Linked by Thom Holwerda on Fri 22nd Jan 2010 17:06 UTC
OSNews, Generic OSes Taking a break from reporting on the latest netbook or phone rumours, Engadget posted an article yesterday about several elements in desktop operating systems writer Paul Miller finds outdated. While there's some interesting stuff in there, there's also a lot to discuss.
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jabbotts
Member since:
2007-09-06

The are good complaints but mostly due to use of Windows.

1. back in the day when I first chose Enlightenment due to it's fantastic theming, themable applications would have been bliss. These days I feel the same as use; even Aero is wasted on me. I want some aesthetic appeal but if I wanted a 3D video game, I'd be playing a game. I don't need my desktop to look like 14 year old's design of a gaming interface anymore. If programs must have a theme framework, at least include a plain native widget for when I disable theming. This need to put bubble gum interfaces on applications isn't unique to Windows either though.

2. The irony is that Windows applications where nice and portable when they stuck with .INI files in the program directory tree. I suspect a big motivation is that it did make programs so easily portable. Now you either need someone with some regedit skills or the original install media to move the app from one machine to another. I think it would be a step forward to go back to .INI or program directory hosted reg databases. Other platforms manage the programs differently with varying levels of portability. In the few cases where I've had something on Backtrack or another distribution that I couldn't live without, I've been able to simply copy the binary over to my Debian and go with it. (eg. aircrack related scripts, an odd binary or two) Apple is probably easiest as it's pretty much just a drag and drop the program icon; uninstall sucks though.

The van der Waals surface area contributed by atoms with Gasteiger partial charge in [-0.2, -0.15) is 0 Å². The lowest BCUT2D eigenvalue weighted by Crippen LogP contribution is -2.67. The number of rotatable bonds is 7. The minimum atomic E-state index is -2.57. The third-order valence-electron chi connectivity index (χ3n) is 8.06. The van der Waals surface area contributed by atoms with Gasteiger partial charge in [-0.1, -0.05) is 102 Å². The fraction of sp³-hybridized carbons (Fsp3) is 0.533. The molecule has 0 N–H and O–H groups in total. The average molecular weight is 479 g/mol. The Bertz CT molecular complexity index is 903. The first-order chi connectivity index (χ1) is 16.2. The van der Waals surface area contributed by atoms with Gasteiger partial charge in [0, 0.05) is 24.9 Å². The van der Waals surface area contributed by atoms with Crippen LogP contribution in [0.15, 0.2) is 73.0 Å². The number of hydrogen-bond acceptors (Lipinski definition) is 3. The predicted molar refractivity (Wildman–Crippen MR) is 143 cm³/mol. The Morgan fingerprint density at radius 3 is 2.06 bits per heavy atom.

3. unified program managers are the norm on other platforms. Microsoft only includes drivers and MS product updates. I'd love to see third party installs and updates also available through Windows Update but it's not likely to happen what with the need to maximize barriers to competition. Apple's updater covers more but Apple's base platform also covers more. Outside of a new iTunes update nearly weekly, I haven't seen much else coming in though. On my Debian boxes, a single command between logging in and starting my GUI updates everything. Of course, starting the GUI automatically is the norm and there is an updates notice in the icon bar for those who prefer it.

I shure wouldn't complain if MS dared to provide a more portable config storage framework and more repository style software delivery. (be nice if the default wasn't for applications to steel focus on the screen too)

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